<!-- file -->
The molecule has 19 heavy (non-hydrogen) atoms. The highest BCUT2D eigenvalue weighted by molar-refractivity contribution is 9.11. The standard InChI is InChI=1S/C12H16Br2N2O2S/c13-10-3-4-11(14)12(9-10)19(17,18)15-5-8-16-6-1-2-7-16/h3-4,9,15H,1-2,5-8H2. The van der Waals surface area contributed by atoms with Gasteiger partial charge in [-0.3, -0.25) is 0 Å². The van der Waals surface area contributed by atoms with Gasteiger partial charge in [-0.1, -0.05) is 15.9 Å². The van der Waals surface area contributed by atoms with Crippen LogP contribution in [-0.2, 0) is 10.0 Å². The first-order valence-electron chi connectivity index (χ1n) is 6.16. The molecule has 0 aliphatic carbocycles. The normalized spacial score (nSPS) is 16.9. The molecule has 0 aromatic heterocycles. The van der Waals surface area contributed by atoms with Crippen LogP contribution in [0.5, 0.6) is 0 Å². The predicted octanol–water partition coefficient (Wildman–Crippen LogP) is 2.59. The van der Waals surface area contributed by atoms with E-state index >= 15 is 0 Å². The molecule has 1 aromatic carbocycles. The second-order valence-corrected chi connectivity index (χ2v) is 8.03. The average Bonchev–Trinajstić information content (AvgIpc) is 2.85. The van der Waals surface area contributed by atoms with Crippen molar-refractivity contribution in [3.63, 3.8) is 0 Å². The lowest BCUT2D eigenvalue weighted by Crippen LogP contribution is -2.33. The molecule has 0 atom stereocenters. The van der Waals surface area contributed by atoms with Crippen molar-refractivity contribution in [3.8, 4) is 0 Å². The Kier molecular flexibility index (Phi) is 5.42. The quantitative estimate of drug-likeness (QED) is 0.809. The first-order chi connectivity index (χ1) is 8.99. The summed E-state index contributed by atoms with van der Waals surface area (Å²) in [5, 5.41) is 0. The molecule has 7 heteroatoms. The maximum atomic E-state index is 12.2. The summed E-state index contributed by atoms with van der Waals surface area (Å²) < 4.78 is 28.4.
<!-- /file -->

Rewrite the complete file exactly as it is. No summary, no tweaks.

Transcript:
The molecule has 19 heavy (non-hydrogen) atoms. The highest BCUT2D eigenvalue weighted by molar-refractivity contribution is 9.11. The standard InChI is InChI=1S/C12H16Br2N2O2S/c13-10-3-4-11(14)12(9-10)19(17,18)15-5-8-16-6-1-2-7-16/h3-4,9,15H,1-2,5-8H2. The van der Waals surface area contributed by atoms with Gasteiger partial charge in [-0.3, -0.25) is 0 Å². The van der Waals surface area contributed by atoms with Gasteiger partial charge in [-0.1, -0.05) is 15.9 Å². The van der Waals surface area contributed by atoms with Crippen LogP contribution in [-0.2, 0) is 10.0 Å². The first-order valence-electron chi connectivity index (χ1n) is 6.16. The molecule has 0 aliphatic carbocycles. The normalized spacial score (nSPS) is 16.9. The molecule has 0 aromatic heterocycles. The van der Waals surface area contributed by atoms with Crippen LogP contribution in [0.5, 0.6) is 0 Å². The predicted octanol–water partition coefficient (Wildman–Crippen LogP) is 2.59. The van der Waals surface area contributed by atoms with E-state index >= 15 is 0 Å². The molecule has 1 aromatic carbocycles. The second-order valence-corrected chi connectivity index (χ2v) is 8.03. The average Bonchev–Trinajstić information content (AvgIpc) is 2.85. The van der Waals surface area contributed by atoms with Crippen molar-refractivity contribution in [3.63, 3.8) is 0 Å². The lowest BCUT2D eigenvalue weighted by Crippen LogP contribution is -2.33. The molecule has 0 atom stereocenters. The van der Waals surface area contributed by atoms with Crippen molar-refractivity contribution in [3.8, 4) is 0 Å². The Kier molecular flexibility index (Phi) is 5.42. The quantitative estimate of drug-likeness (QED) is 0.809. The first-order chi connectivity index (χ1) is 8.99. The summed E-state index contributed by atoms with van der Waals surface area (Å²) in [5, 5.41) is 0. The molecule has 7 heteroatoms. The maximum atomic E-state index is 12.2. The summed E-state index contributed by atoms with van der Waals surface area (Å²) < 4.78 is 28.4.